Top Five Champagnes For Spring Carnival

Chris Coulter
4th Oct 2016

Spring has finally landed and with it comes the Sydney Racing Carnival- the sport of kings. Whether you’re winning big or losing the shirt off your back it’s important to look the part. That means donning your best suit or frock and quaffing champagne ’til you feel like a winner, regardless of what your bank account tells you. Here are the top five Champagnes you should be drinking this Spring Carnival.

Billecart-Salmon Brut Rose

Billecart-Salmon is a Champagne house located in the tiny village of Mareuil-sur-Ay, just to the East of Epernay and to the South of Reims. Although not a large producer, or a particularly well-known name, Billecart-Salmon has deservedly built up a reputation for crafting excellent non-vintage wines at a competitive price point. Brothers Francois and Antoine Roland-Billlecart keep the family tradition going strong, now safely in their hands after five successive generations. The Non-Vintage Brut Rose is something quite special, the persistent mousse and fine bubbles promising much in the glass. A pale salmon pink hue, the nose delivers red fruit and fresh pears. The palate is rich but balanced by chalky minerality and carries the unmistakable flavour of fresh strawberries, without being totally over the top in the fruit stakes. A classy example of a rose that would match perfectly with salmon sashimi.

Perrier-Jouet Belle Epoque 2006

Perrier-Jouet have been crafting delightfully light and expressive wines for two centuries from their home in Epernay- the heart of the Champagne region. It is impossible to discuss Perrier-Jouet and not touch on the artistry of their hand-painted, Art Nouveau bottles, adorned with white Anemones, first painted by artist Emile Galle in 1902. The delicate flowers reflect the floral style of wine that PJ have risen to prominence producing. Their Belle Epoque range is Perrier-Jouet’s prestige label and the 2006 vintage is a stand out example. It features a rich, creamy palate with understated floral aromas. It maintains a fine mousse and has baked apples, white flowers and lemon blossom leading onto an infinitely long finish. Perhaps this is something of a sweeping statement but this style of Champagne often seems to find great appreciation amongst a female audience. Perhaps it is the delicate touch on the palate this wine has or the bottle itself which is so exquisite to behold. Either way, this is not a bargain option but can be cellared to improve with age or just popped open to celebrate your horse coming in.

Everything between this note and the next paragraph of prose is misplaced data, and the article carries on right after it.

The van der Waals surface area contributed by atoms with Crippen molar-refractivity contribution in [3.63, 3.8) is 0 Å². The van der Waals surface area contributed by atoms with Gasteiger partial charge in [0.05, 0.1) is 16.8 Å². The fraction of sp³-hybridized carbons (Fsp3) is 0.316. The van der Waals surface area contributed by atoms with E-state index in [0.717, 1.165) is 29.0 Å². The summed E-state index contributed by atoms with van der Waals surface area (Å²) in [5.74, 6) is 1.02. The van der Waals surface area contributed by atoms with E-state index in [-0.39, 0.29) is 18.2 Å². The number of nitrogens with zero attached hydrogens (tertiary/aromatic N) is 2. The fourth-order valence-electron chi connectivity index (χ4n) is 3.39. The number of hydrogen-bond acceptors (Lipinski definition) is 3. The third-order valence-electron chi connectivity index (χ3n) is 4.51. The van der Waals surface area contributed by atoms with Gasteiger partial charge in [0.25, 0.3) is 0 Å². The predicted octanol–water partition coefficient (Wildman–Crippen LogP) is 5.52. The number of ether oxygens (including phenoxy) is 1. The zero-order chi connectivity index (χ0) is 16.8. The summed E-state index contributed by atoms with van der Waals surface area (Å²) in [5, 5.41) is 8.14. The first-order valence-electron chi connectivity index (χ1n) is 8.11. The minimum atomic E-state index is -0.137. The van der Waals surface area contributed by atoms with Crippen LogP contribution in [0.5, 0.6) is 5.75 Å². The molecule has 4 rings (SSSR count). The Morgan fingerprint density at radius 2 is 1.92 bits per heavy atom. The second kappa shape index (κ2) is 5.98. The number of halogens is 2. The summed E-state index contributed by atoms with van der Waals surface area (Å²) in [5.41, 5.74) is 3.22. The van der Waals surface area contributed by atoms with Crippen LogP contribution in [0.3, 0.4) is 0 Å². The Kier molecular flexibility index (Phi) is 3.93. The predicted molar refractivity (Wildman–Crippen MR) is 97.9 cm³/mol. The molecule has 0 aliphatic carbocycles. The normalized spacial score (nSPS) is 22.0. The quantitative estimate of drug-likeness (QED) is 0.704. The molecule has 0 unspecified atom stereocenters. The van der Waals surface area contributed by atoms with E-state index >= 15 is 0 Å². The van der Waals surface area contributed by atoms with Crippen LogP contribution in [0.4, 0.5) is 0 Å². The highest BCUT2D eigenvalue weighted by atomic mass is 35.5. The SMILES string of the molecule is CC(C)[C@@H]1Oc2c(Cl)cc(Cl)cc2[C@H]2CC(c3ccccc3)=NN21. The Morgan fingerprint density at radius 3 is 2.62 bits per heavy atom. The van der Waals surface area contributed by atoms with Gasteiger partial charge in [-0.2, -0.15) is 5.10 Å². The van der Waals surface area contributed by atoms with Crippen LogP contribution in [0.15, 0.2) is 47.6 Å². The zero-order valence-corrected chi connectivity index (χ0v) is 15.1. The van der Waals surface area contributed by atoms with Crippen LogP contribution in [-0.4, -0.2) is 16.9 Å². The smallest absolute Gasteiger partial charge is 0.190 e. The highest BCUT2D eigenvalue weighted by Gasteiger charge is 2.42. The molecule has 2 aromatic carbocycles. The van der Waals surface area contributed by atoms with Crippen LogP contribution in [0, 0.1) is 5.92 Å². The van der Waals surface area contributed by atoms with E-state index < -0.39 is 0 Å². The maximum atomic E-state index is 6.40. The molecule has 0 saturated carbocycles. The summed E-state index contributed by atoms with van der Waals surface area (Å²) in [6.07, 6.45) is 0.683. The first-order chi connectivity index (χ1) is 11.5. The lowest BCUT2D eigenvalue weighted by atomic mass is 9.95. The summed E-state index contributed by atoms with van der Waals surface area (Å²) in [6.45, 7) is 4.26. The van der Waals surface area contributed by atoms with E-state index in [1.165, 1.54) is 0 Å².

Pol Roger Brut NV

Pol Roger was established in Epernay in 1849 and is still family owned. Perhaps best renowned as Winston Churchill’s fizz of choice, he is said to have remarked, “In victory deserve it, in defeat need it”. This stands as a counter-point to the aforementioned Perrier-Jouet Belle Epoque with it’s delicate, feminine style. Pol Roger is aged for up to three times longer than other Champagnes in the cellar before disgorgement and bottling. This long, slow maturation period allows for complex aromas and flavours to develop that help this stand out from it’s contemporaries. It is predominantly Pinot Noir in the blend which helps give it more body as well. On the nose there are appealing aromas of mushrooms and toast giving way to hints of stone fruit. The palate has real heft and is decidedly creamy. The flavour is dominated by walnut with a smooth, buttery finish. A rich and masculine expression of Champagne that stands up against other, vintage offerings due to it’s extended cellaring. Well, if it’s good enough for Churchill…

Heidsieck and Co. Monopole Blue Top NV

Heidsieck and Co. have been producing Champagne in Reims since the mid 1700s. By 1895 the firm were already shipping over 1.5 million bottles worldwide and by 1911 they were appointed suppliers to the English court. Historical accolades aside, the brand has fallen out of favour more recently and unfairly so. This is a great example of an entry-level fizz, perhaps for when you win but don’t quite clean up on the horses. It’s popularity is slowly making a resurgence but this is still a relatively overlooked drop which seems somehow ironic given the vibrant yellow label and blue foil top adorning each bottle of the ‘Blue Top’ NV. Simply unmissable. Heidsieck’s Champagne features Pinot Noir in dominance (up to 70%) which lends it a little more intensity and depth on the palate. It’s toasty, buttery, bold and assertive and is balanced with citrus complexity.

Bollinger Special Cuvee NV

Rounding off our top five is a Champagne from one of the great producers of the region. Another Pinot Noir dominated wine and one where all the grapes are sourced from Grand Cru vineyards (in other words they are of the best quality). These factors make for a very full-bodied, muscular style of wine, bolstered by a first fermentation in oak barrels. James Bond has enjoyed various different vintages of Bollinger over the years with the ’69 first being name checked in the film adaptation of ‘Moonraker’. The house can trace their land-owning rights in the Champagne region back to the 16th century although was only established in the form that we now know in 1829. This is infinitely complex and enjoyable for a non vintage fizz.The wine itself is a delicate pale colour with a light and persistent mousse. There is a subtle hint of brioche on the nose. On the palate there are rich, honeyed, orchard fruit flavours with a long-lasting buttercream finish. Complex and classy. In the words of Madame Bollinger herself, “I drink it when I’m happy and when I’m sad. Sometimes I drink it when I’m alone. When I have company I consider it obligatory. I trifle with it if I’m not hungry and drink it when I am. Otherwise I never touch it - unless I’m thirsty.”

Regardless of how much you win during the races there is a Champagne here to suit every pocket. Bet smart, drink well, good luck folks!